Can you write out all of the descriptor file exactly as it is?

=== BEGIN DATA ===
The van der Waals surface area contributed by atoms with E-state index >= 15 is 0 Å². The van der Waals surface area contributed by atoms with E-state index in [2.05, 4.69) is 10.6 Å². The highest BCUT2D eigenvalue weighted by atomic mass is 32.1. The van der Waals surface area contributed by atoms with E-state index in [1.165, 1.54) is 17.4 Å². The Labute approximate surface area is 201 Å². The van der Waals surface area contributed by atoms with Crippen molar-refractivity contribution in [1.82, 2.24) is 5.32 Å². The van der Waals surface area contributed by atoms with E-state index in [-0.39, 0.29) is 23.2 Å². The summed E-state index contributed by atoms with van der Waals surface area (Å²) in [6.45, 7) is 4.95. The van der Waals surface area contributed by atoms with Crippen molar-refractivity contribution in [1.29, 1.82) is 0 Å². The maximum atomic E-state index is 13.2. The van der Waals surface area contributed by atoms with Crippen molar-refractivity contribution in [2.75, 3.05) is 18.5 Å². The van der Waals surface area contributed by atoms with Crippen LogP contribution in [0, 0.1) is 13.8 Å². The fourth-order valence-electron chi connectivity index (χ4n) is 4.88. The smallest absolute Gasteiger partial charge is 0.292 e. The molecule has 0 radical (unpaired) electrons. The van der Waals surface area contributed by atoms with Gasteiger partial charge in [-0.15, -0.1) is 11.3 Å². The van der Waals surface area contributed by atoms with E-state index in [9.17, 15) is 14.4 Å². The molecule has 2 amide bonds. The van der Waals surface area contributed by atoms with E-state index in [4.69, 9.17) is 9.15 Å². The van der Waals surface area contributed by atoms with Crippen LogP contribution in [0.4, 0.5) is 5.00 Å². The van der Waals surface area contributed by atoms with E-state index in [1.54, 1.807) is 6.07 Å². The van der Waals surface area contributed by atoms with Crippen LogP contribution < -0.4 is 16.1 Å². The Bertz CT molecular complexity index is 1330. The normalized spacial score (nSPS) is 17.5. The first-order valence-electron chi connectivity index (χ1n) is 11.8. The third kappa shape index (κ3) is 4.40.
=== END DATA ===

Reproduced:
The van der Waals surface area contributed by atoms with E-state index >= 15 is 0 Å². The van der Waals surface area contributed by atoms with E-state index in [2.05, 4.69) is 10.6 Å². The highest BCUT2D eigenvalue weighted by atomic mass is 32.1. The van der Waals surface area contributed by atoms with E-state index in [1.165, 1.54) is 17.4 Å². The Labute approximate surface area is 201 Å². The van der Waals surface area contributed by atoms with Crippen molar-refractivity contribution in [1.82, 2.24) is 5.32 Å². The van der Waals surface area contributed by atoms with E-state index in [-0.39, 0.29) is 23.2 Å². The summed E-state index contributed by atoms with van der Waals surface area (Å²) in [6.45, 7) is 4.95. The van der Waals surface area contributed by atoms with Crippen molar-refractivity contribution in [1.29, 1.82) is 0 Å². The maximum atomic E-state index is 13.2. The van der Waals surface area contributed by atoms with Crippen molar-refractivity contribution in [2.75, 3.05) is 18.5 Å². The van der Waals surface area contributed by atoms with Crippen LogP contribution in [0, 0.1) is 13.8 Å². The fourth-order valence-electron chi connectivity index (χ4n) is 4.88. The smallest absolute Gasteiger partial charge is 0.292 e. The molecule has 0 radical (unpaired) electrons. The van der Waals surface area contributed by atoms with Gasteiger partial charge in [-0.15, -0.1) is 11.3 Å². The van der Waals surface area contributed by atoms with E-state index in [9.17, 15) is 14.4 Å². The molecule has 2 amide bonds. The van der Waals surface area contributed by atoms with E-state index in [4.69, 9.17) is 9.15 Å². The van der Waals surface area contributed by atoms with Crippen LogP contribution in [0.4, 0.5) is 5.00 Å². The van der Waals surface area contributed by atoms with E-state index in [1.54, 1.807) is 6.07 Å². The van der Waals surface area contributed by atoms with Crippen LogP contribution < -0.4 is 16.1 Å². The Bertz CT molecular complexity index is 1330. The normalized spacial score (nSPS) is 17.5. The first-order valence-electron chi connectivity index (χ1n) is 11.8. The third kappa shape index (κ3) is 4.40.